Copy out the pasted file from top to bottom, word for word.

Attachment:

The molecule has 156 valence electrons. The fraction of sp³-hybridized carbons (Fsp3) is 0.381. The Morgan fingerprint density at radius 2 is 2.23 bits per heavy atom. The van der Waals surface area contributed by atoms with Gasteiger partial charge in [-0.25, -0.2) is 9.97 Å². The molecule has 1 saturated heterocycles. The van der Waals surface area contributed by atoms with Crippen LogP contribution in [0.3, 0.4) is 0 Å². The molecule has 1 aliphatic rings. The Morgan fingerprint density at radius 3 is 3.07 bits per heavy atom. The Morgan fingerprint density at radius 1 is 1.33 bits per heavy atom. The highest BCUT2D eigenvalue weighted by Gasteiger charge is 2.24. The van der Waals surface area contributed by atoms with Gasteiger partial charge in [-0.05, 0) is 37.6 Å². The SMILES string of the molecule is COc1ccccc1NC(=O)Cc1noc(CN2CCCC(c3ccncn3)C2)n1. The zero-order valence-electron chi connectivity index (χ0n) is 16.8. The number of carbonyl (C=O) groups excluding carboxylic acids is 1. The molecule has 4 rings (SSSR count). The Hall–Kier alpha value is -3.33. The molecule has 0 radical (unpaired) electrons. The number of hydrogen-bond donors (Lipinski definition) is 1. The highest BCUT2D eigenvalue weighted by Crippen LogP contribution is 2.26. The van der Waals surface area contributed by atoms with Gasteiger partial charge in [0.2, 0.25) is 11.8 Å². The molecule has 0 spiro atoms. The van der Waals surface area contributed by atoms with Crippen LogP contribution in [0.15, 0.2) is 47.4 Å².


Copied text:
The molecule has 156 valence electrons. The fraction of sp³-hybridized carbons (Fsp3) is 0.381. The Morgan fingerprint density at radius 2 is 2.23 bits per heavy atom. The van der Waals surface area contributed by atoms with Gasteiger partial charge in [-0.25, -0.2) is 9.97 Å². The molecule has 1 saturated heterocycles. The van der Waals surface area contributed by atoms with Crippen LogP contribution in [0.3, 0.4) is 0 Å². The molecule has 1 aliphatic rings. The Morgan fingerprint density at radius 3 is 3.07 bits per heavy atom. The Morgan fingerprint density at radius 1 is 1.33 bits per heavy atom. The highest BCUT2D eigenvalue weighted by Gasteiger charge is 2.24. The van der Waals surface area contributed by atoms with Gasteiger partial charge in [-0.05, 0) is 37.6 Å². The SMILES string of the molecule is COc1ccccc1NC(=O)Cc1noc(CN2CCCC(c3ccncn3)C2)n1. The zero-order valence-electron chi connectivity index (χ0n) is 16.8. The number of carbonyl (C=O) groups excluding carboxylic acids is 1. The molecule has 4 rings (SSSR count). The Hall–Kier alpha value is -3.33. The molecule has 0 radical (unpaired) electrons. The number of hydrogen-bond donors (Lipinski definition) is 1. The highest BCUT2D eigenvalue weighted by Crippen LogP contribution is 2.26. The van der Waals surface area contributed by atoms with Gasteiger partial charge in [0.2, 0.25) is 11.8 Å². The molecule has 0 spiro atoms. The van der Waals surface area contributed by atoms with Crippen LogP contribution in [0.15, 0.2) is 47.4 Å².